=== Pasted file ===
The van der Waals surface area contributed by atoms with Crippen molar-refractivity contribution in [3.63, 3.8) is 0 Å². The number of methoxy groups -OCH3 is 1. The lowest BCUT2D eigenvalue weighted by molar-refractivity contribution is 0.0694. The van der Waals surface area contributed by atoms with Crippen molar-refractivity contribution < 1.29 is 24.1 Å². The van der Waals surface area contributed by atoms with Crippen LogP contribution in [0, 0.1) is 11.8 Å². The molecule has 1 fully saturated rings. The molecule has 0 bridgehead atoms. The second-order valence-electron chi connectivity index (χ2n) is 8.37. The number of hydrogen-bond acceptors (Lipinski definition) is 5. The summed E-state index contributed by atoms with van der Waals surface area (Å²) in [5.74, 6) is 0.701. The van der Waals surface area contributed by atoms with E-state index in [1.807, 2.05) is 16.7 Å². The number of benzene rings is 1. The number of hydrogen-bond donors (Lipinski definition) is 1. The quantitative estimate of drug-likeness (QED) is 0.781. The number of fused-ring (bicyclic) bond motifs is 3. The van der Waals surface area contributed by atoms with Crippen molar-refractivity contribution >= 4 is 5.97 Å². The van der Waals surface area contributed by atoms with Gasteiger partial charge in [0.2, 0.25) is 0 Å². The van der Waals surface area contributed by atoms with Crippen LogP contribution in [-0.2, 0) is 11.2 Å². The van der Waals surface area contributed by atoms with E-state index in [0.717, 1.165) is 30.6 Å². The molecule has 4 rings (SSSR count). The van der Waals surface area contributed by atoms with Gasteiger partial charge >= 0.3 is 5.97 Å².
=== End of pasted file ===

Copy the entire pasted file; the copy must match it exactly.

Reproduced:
The van der Waals surface area contributed by atoms with Crippen molar-refractivity contribution in [3.63, 3.8) is 0 Å². The number of methoxy groups -OCH3 is 1. The lowest BCUT2D eigenvalue weighted by molar-refractivity contribution is 0.0694. The van der Waals surface area contributed by atoms with Crippen molar-refractivity contribution < 1.29 is 24.1 Å². The van der Waals surface area contributed by atoms with Crippen LogP contribution in [0, 0.1) is 11.8 Å². The molecule has 1 fully saturated rings. The molecule has 0 bridgehead atoms. The second-order valence-electron chi connectivity index (χ2n) is 8.37. The number of hydrogen-bond acceptors (Lipinski definition) is 5. The summed E-state index contributed by atoms with van der Waals surface area (Å²) in [5.74, 6) is 0.701. The van der Waals surface area contributed by atoms with E-state index in [1.807, 2.05) is 16.7 Å². The number of benzene rings is 1. The number of hydrogen-bond donors (Lipinski definition) is 1. The quantitative estimate of drug-likeness (QED) is 0.781. The number of fused-ring (bicyclic) bond motifs is 3. The van der Waals surface area contributed by atoms with Crippen molar-refractivity contribution >= 4 is 5.97 Å². The van der Waals surface area contributed by atoms with Gasteiger partial charge in [0.2, 0.25) is 0 Å². The van der Waals surface area contributed by atoms with Crippen LogP contribution in [-0.2, 0) is 11.2 Å². The van der Waals surface area contributed by atoms with E-state index in [0.717, 1.165) is 30.6 Å². The molecule has 4 rings (SSSR count). The van der Waals surface area contributed by atoms with Gasteiger partial charge >= 0.3 is 5.97 Å².